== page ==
Click here to Find a Contractor in your area.
Welcome! Here are the website rules, as well as some tips for using this forum.
Need to contact us? Visit https://heatinghelp.com/contact-us/.

CO problem???

I recently had a hot water boiler installed, (oil).

The unit installed and then checked for efficiency by a licensed oil burner tech, and everything checked out fine.

Now the problem, An independent vendor for NSTAR Electric came by to do there inspection and tells us the co level in the flue has maxed out their meter at over 2000ppm. The drafty is ok, it is going up the chimney and there isn't any levels in the occuppied space in the area of the boiler.

My tech says there reading aren't correct and would come out to verify but couldn't make it right away. My wife, being nervous called our oil co. and they sent a tech out to do a test.

He stated that the draft was neg. the co was 9.7 % not ppm ( which he says oil burner aren't read in ppm).

I'm getting mixed information on this and I'm hoping someone could clear this up for me. They are using 2 different testing instruments The tech using a bachrach liquid test and the inspector a digital test instrument.

Sorry for the lenghthy explanation, I look forward to anyone's answers.

Comments

  • Mark Eatherton
    Mark Eatherton Member Posts: 5,837
    Digital versus Shaker kit.

    THe liquid combustion tester does not check carbon monoxide.



    9.7% sounds more like a CO2 reading, which the liquid tester would have the ability to read.



    You need to get a qualified burner tech in there with a digital combustion analyzer to get it corrected. Having high concentrations of CO in the flue gas stream is potentially dangerous. If there is any back draft condition, or spillage, the CO will invade the home. Get some good CO alarms and place them on each level of the home (except in the boiler room) and when you call the burner techs, ask them if they use electronic digital analyzers that have the ability to test for CO in the flue gas stream, not CO2



    ME
    It's not so much a case of "You got what you paid for", as it is a matter of "You DIDN'T get what you DIDN'T pay for, and you're NOT going to get what you thought you were in the way of comfort". Borrowed from Heatboy.
  • Iceman01
    Iceman01 Member Posts: 4
    CO problem???

    Thank you for your reply. What range would be acceptable for flue gas? This way I'll have an idea when they test it.
  • Mark Eatherton
    Mark Eatherton Member Posts: 5,837
    I would defer to the manufacturer of the appliance...

    My personal goal is to get it to burn as clean as possible, with a maximum of 50 ppm AIr Free CO, but I believe the "code acceptable" standard is 200 ppm. That number has roots in the oven industry, where flame impingement on the heat spreader is typical, and it is hard to get the CO down. So, the boiler/furnace industry seems to have adopted their standard.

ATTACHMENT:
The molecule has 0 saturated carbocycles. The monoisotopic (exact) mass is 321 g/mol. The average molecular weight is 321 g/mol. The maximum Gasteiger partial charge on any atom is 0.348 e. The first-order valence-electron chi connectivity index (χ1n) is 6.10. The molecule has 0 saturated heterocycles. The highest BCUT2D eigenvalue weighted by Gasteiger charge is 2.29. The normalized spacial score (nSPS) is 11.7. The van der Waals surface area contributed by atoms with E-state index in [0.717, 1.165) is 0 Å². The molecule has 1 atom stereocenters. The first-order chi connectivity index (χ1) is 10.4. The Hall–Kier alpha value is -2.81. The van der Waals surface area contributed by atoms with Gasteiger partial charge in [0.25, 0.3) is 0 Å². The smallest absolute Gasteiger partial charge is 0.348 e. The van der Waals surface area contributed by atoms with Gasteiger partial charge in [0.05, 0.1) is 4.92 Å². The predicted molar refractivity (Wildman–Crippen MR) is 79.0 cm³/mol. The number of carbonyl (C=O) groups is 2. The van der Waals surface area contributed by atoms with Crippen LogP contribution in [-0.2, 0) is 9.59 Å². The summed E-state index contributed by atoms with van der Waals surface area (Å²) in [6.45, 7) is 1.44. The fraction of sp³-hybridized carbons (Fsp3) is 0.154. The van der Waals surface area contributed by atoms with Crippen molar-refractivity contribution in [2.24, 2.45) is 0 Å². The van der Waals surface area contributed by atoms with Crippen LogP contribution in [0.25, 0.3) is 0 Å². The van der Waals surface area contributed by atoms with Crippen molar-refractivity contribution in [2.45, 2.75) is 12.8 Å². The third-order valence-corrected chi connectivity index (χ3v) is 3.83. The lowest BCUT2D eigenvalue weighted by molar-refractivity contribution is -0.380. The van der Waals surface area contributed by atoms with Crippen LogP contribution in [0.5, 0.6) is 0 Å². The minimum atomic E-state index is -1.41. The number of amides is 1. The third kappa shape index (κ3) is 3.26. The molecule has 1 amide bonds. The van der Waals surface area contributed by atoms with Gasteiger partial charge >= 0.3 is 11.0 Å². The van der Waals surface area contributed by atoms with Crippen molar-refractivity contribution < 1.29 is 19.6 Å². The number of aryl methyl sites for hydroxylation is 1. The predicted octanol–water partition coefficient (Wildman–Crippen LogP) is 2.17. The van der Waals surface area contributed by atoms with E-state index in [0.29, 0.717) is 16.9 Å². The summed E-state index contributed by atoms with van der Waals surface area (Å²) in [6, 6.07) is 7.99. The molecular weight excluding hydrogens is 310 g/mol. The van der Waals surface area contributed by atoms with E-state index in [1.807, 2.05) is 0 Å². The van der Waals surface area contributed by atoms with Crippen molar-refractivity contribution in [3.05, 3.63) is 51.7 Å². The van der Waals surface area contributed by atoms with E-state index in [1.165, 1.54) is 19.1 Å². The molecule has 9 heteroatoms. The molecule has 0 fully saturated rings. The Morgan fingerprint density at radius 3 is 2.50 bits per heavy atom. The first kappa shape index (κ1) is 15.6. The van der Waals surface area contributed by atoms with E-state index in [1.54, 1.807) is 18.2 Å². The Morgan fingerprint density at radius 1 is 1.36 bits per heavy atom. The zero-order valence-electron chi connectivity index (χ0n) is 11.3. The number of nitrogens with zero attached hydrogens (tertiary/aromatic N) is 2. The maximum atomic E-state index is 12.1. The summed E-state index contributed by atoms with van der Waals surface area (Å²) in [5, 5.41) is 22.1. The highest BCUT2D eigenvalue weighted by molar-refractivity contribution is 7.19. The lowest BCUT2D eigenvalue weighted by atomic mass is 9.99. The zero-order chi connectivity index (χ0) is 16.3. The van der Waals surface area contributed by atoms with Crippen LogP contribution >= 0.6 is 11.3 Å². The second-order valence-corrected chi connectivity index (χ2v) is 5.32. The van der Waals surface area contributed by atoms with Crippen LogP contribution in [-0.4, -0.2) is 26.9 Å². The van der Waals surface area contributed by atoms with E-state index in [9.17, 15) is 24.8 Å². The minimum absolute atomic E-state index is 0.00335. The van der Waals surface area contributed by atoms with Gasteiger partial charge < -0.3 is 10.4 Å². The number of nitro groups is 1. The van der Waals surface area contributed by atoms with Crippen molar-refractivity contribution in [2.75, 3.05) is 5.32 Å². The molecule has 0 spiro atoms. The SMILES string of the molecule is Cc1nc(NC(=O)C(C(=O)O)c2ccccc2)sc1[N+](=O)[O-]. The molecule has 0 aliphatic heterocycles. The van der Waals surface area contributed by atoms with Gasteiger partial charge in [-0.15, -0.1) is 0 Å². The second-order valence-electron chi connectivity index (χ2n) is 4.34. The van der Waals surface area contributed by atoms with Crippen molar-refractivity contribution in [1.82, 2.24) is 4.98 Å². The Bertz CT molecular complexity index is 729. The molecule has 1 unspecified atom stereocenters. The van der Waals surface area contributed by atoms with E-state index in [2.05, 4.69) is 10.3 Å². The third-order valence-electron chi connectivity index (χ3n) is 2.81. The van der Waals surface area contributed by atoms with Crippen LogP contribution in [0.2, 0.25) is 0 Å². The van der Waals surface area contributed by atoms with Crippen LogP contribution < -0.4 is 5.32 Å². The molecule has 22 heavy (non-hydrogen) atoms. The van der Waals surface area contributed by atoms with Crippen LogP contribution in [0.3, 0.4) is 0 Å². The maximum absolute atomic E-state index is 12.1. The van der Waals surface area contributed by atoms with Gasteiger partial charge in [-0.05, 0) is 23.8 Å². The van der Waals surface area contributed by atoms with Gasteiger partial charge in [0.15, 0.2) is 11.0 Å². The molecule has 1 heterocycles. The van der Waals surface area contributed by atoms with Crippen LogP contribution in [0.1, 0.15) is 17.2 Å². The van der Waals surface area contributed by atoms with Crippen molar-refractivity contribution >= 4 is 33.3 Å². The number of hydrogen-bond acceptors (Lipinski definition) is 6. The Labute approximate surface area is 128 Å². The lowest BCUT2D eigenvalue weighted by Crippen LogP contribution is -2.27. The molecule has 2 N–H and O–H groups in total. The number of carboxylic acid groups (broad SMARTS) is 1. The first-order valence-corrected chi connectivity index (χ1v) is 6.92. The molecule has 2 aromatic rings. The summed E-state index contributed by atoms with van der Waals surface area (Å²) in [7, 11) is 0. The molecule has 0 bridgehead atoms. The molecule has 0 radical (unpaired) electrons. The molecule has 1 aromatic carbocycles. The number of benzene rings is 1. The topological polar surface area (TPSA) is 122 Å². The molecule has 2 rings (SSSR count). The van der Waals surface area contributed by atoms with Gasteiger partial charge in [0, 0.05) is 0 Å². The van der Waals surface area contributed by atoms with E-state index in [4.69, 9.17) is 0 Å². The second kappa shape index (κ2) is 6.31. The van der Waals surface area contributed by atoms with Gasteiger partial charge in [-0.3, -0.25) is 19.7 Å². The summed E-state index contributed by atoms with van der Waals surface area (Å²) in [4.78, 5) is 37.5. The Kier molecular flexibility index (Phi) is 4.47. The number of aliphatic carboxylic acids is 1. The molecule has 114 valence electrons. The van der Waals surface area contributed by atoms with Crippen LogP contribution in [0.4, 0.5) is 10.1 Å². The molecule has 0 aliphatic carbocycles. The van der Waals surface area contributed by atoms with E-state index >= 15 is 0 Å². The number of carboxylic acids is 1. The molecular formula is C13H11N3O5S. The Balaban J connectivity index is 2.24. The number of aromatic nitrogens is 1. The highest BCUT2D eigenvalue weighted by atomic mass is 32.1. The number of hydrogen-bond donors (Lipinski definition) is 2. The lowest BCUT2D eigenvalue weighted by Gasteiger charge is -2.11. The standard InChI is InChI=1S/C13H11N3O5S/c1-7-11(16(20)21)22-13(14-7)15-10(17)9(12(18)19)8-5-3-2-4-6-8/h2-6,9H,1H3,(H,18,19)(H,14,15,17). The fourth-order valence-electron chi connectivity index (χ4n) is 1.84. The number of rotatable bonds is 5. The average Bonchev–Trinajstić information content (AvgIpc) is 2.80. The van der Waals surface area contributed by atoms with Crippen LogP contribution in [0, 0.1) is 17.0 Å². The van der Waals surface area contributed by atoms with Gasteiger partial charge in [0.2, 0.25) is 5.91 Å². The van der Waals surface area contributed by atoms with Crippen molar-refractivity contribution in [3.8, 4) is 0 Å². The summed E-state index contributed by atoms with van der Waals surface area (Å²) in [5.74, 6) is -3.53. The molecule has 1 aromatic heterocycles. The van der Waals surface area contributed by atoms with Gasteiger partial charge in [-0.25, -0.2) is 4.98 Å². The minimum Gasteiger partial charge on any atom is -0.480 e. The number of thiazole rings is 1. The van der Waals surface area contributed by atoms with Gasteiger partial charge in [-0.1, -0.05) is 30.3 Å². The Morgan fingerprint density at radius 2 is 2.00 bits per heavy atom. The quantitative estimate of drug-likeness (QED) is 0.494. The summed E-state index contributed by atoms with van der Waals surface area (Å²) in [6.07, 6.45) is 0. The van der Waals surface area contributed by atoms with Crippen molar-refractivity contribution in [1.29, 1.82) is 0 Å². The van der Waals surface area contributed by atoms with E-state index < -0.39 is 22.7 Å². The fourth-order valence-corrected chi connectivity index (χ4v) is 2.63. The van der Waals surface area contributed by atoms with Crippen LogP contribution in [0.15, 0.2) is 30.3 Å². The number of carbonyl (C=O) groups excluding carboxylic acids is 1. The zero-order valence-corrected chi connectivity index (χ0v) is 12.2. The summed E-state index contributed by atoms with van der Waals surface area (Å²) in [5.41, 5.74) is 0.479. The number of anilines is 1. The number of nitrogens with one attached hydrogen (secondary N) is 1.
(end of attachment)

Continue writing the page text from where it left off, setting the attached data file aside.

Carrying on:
I really am not qualified to speak to oil burners tho.



    ME
    It's not so much a case of "You got what you paid for", as it is a matter of "You DIDN'T get what you DIDN'T pay for, and you're NOT going to get what you thought you were in the way of comfort". Borrowed from Heatboy.
  • MikeyB
    MikeyB Member Posts: 696
    Info

    Iceman, take a look at Bacharach's website and search their "Training Room" this will give you good informantion as well, and as ME has stated check with the manufacturer specs on your equip for what numbers they aer looking for in your flue gas sample
  • Steamhead
    Steamhead Member Posts: 14,324
    edited February 2010
    Federal standards

    IIRC allow 400 PPM in the flue gas stream of a boiler or furnasty, 200 PPM for a water heater, and (gasp) 800 PPM for a kitchen stove!



    These are all way too high.



    Have someone look at that boiler who knows what he's doing. Have you tried the Find a Professional page of this site?
    All Steamed Up, Inc.
    "Reducing our country's energy consumption, one system at a time"
    Steam, Vapor & Hot-Water Heating Specialists
    Oil & Gas Burner Service
    Baltimore, MD (USA) and consulting anywhere.
    https://heatinghelp.com/find-a-contractor/detail/all-steamed-up-inc
  • Tim McElwain
    Tim McElwain Member Posts: 4,444
    At no time should you have

    an air free reading on boilers, furnaces or water heaters above 100 PPM that is .01%. Zero smoke on oil is not an indicator of no CO and all fossil fuel burning equipment shopld be checked for CO.



    On all other equipment including unvented gas heaters and gas range ovens below 50 PPM in the flue sample or in the case of unvented directly above the heater.
This discussion has been closed.

Welcome

It looks like you're new here. If you want to get involved, click one of these buttons!